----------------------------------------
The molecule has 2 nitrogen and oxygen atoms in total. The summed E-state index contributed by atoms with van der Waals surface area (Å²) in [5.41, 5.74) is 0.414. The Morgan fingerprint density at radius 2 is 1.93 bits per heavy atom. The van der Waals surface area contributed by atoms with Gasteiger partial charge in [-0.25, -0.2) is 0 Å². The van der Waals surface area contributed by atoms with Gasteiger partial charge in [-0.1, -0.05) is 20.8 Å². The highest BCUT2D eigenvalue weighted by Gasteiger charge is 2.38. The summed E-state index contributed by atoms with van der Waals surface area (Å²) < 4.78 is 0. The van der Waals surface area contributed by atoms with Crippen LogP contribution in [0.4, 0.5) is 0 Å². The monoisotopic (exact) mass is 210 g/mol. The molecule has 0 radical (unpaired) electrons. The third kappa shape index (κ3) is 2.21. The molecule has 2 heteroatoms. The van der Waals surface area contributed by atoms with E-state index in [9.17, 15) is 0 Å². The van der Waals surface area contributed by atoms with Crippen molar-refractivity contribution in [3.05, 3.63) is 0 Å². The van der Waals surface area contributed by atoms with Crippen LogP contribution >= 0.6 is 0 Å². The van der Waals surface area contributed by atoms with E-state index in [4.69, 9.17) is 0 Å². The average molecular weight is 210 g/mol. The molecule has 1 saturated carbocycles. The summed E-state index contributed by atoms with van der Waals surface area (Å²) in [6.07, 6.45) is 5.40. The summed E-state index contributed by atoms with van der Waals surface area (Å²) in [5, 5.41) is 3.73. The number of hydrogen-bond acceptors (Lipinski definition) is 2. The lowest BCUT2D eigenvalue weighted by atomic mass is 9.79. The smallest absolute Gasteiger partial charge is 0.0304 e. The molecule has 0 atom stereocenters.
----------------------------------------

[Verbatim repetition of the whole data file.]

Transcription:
The molecule has 2 nitrogen and oxygen atoms in total. The summed E-state index contributed by atoms with van der Waals surface area (Å²) in [5.41, 5.74) is 0.414. The Morgan fingerprint density at radius 2 is 1.93 bits per heavy atom. The van der Waals surface area contributed by atoms with Gasteiger partial charge in [-0.25, -0.2) is 0 Å². The van der Waals surface area contributed by atoms with Gasteiger partial charge in [-0.1, -0.05) is 20.8 Å². The highest BCUT2D eigenvalue weighted by Gasteiger charge is 2.38. The summed E-state index contributed by atoms with van der Waals surface area (Å²) < 4.78 is 0. The van der Waals surface area contributed by atoms with Crippen LogP contribution in [0.4, 0.5) is 0 Å². The monoisotopic (exact) mass is 210 g/mol. The molecule has 0 radical (unpaired) electrons. The third kappa shape index (κ3) is 2.21. The molecule has 2 heteroatoms. The van der Waals surface area contributed by atoms with E-state index in [9.17, 15) is 0 Å². The van der Waals surface area contributed by atoms with Crippen molar-refractivity contribution in [3.05, 3.63) is 0 Å². The van der Waals surface area contributed by atoms with Crippen LogP contribution >= 0.6 is 0 Å². The van der Waals surface area contributed by atoms with E-state index in [4.69, 9.17) is 0 Å². The average molecular weight is 210 g/mol. The molecule has 1 saturated carbocycles. The summed E-state index contributed by atoms with van der Waals surface area (Å²) in [6.07, 6.45) is 5.40. The summed E-state index contributed by atoms with van der Waals surface area (Å²) in [5, 5.41) is 3.73. The number of hydrogen-bond acceptors (Lipinski definition) is 2. The lowest BCUT2D eigenvalue weighted by atomic mass is 9.79. The smallest absolute Gasteiger partial charge is 0.0304 e. The molecule has 0 atom stereocenters.